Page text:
For the Barber, this kit will include a large and a small pair of finely made scissors for cutting hair, a comb of bone or good hardwood, a boar’s bristle brush, a mirror to allow clients to inspect their haircuts, a lancet for draining boils and pustules, a couple different sizes of tweezers or forceps for extracting splinters and/or debris from wounds or for surgical procedures, half a dozen assorted plier-like tools for extracting the different types of teeth (in larger and smaller sizes applicable to patients with raw STA scores of 10 to 22), a half-dozen needles and a snode (spool) of fine waxed linen thread for stitching up to 250 BP’s-worth of wounds closed, a half-dozen small glass or ceramic cups for cupping, and three or four small shallow dishes for bleeding, 25 yards of cheesecloth-gauze bandages and binding linens in rolls of 5 yards each for staunching and binding wounds and rigging slings, large shears for cutting them and a small pair of snips, a good quality candle for light and sterilizing, a common “ewer” (pitcher) and basin (bronze, tin, or copper), a half-gallon earthenware jug of old wine (strong in alcohol) for use as an antiseptic rinse (one of the alchemists’ aqua vitæ will work just as well, if not better) to flush up to 50 BP’s-worth of open/puncture wounds, a small bundle of old (seasoned) staves of white pine, enough to splint and dress up to 100BP’s of injuries in which bones have been broken all at one time, as well as a hardwood box with an attached crank for winding dislocated limbs back into their sockets.

The splints may be reused indefinitely, needing to be replaced only as they get lost or broken over the course of game play. The jug of old wine mentioned above must be replaced by another if not used up within 3 mos. time, as it is apt to turn bad, get moldy or turn to vinegar. Any and all herbs included take the form of either an essence in solution or in the dried remains of the pertinent parts of the needed plants, but either way direct sunlight causes them to rapidly deteriorate and so must be protected. Essences properly maintained can last a couple years, but dried herbs lose their potency after about 1 year, less if not well cared-for.

For the Surgeon, the kit also includes a heavy bone-saw, set of 3 scalpels in assorted sizes, and an assortment of spreaders and clamps to hold the incision and/or body cavity open during surgery so the surgeon can work more easily.

For the Herbal, Leech, and Midwife, this kit also contains a small ceramic mortar and pestle, a pill press, three or four small shallow dishes for making and dispensing decoctions, infusions, etc., and an assortment of roughly 12 common domestic herbal remedies and common medicines or “simples” for common complaints such as upset stomach, fever, upper respiratory congestion and sinus drainage, headaches, itchy skin or rash, diarrhea and constipation, bug bites and bee stings, as well as poultices and plasters of the Herbal’s art for wounds, burns, and breaks to speed healing, and those herbs that are useful for women’s needs to ease their monthly cycle and prevent unwanted pregnancy.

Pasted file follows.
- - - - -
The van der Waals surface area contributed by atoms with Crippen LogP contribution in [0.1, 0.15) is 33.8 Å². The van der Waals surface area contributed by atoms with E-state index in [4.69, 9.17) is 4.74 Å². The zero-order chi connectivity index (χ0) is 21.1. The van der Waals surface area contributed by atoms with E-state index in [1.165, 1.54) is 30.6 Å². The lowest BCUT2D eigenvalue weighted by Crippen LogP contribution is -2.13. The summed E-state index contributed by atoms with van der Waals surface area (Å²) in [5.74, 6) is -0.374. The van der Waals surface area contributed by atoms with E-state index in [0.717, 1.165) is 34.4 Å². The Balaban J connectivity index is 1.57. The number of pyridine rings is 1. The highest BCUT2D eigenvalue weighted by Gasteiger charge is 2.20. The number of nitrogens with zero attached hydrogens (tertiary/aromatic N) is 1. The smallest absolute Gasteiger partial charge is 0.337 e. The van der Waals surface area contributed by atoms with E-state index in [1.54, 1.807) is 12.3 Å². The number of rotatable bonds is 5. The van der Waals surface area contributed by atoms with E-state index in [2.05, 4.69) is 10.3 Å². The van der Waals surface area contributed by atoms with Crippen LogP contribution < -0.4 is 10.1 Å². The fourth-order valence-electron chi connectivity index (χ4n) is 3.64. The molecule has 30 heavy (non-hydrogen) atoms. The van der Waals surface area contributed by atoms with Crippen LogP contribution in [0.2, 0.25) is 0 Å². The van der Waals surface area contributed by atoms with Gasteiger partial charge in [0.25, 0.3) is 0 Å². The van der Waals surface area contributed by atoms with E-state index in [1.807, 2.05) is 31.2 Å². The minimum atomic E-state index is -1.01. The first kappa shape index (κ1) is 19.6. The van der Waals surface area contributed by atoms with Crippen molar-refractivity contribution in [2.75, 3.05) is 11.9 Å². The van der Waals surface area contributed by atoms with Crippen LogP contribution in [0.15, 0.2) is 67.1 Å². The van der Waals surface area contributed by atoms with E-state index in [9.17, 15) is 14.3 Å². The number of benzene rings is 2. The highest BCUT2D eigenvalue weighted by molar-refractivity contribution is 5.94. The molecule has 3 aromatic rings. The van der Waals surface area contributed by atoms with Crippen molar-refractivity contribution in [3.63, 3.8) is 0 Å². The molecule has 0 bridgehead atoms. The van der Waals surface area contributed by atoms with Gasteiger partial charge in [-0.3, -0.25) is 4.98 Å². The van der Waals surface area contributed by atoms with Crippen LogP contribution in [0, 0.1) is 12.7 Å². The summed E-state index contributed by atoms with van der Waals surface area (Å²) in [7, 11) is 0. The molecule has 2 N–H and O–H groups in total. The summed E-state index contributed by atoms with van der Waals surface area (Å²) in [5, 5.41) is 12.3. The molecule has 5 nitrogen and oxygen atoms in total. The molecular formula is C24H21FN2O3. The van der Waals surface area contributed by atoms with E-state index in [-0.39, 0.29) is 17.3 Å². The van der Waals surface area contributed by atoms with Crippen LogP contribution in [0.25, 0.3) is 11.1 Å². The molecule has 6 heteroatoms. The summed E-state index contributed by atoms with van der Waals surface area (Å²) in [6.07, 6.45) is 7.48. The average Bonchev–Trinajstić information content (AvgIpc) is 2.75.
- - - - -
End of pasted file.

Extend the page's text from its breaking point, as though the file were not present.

IF the character is an Herbal who also has the Forage skill, he can save the additional 1s. of the cost of his kit by gathering his herbs and making his simples or medicines of common herbs for common complaints himself.

25) The Climbing kit contains some 100ft. of  1in. rope, a hand-sized grappling hook, a pick, climbing claws for the hands, a small hammer and 25 iron spikes with tether rings to string guide ropes and safety lines. This kit can be used by those with the Climber skill to help bring novices along on easier climbs, reduce the DV’s for climbing under difficult circumstances down to a more manageable number, and to make possible climbs that would otherwise be impossible when free-climbing. This kit will also reduce the damage from falls to rope burns and the bite of the safety lines.

26) The Cook’s full kitchen contains an iron skillet, a drop or frying pan, a set of 1-gallon, 2-gallon, and 4-gallon brazen pots,  a 2-quart brass dish (doubling to serve at the table), mixing bowls (also doubling to serve the table), a sifter, skimmer, and sieve, a colander, a saucer, a strainer,  and a chafing dish, a large and a small mortar and pestle, a peppermill, a hand-quern to bruise malt and grind grain, a small cask for spices and herbs (lock complexity 20), a spit large enough for a medium-sized pig or a bird as large as a swan or bustard, a large iron fork, a turner/spatula, ladle, and four or five wooden spoons of various sizes, a cleaver, a pair of “dressing” or carving knives, a great knife, and three paring and dicing knives of various sizes, an iron pot hanger (tripod with ratchet hook to raise and lower the pot) and a pair of tongs, a pair of bellows, a firestake (poker), a 2-quart iron-bound tankard of the king’s standard measure, a common water pitcher, and common platters and cups of wood and earthenware, to serve 8 people. This is a fully equipped and functional array of kitchenware, with which the Cook character can prepare any dish, no matter the complexity, including baked dishes, though for the last the character must find or contrive an oven to use, but he will not be able to prepare a meal greater than 10m dishes for more than 12 hearty appetites (GM’s discretion). This assemblage will require a packhorse to itself if the character is not using a timbrel or wagon.